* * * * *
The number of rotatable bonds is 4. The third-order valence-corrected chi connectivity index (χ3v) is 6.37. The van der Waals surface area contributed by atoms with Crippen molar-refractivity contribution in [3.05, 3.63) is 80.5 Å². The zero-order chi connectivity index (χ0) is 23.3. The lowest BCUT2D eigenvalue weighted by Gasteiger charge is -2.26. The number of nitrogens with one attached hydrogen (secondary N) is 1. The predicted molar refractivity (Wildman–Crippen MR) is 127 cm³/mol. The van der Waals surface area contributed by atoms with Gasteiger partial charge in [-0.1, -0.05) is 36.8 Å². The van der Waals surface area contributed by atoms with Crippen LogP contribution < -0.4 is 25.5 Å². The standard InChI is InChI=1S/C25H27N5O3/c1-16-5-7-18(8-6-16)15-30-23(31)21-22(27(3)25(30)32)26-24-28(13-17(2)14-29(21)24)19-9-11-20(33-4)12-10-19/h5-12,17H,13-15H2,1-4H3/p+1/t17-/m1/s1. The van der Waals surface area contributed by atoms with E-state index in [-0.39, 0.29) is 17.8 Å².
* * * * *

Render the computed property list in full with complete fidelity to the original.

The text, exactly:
The number of rotatable bonds is 4. The third-order valence-corrected chi connectivity index (χ3v) is 6.37. The van der Waals surface area contributed by atoms with Crippen molar-refractivity contribution in [3.05, 3.63) is 80.5 Å². The zero-order chi connectivity index (χ0) is 23.3. The lowest BCUT2D eigenvalue weighted by Gasteiger charge is -2.26. The number of nitrogens with one attached hydrogen (secondary N) is 1. The predicted molar refractivity (Wildman–Crippen MR) is 127 cm³/mol. The van der Waals surface area contributed by atoms with Gasteiger partial charge in [-0.1, -0.05) is 36.8 Å². The van der Waals surface area contributed by atoms with Crippen LogP contribution < -0.4 is 25.5 Å². The standard InChI is InChI=1S/C25H27N5O3/c1-16-5-7-18(8-6-16)15-30-23(31)21-22(27(3)25(30)32)26-24-28(13-17(2)14-29(21)24)19-9-11-20(33-4)12-10-19/h5-12,17H,13-15H2,1-4H3/p+1/t17-/m1/s1. The van der Waals surface area contributed by atoms with E-state index in [-0.39, 0.29) is 17.8 Å².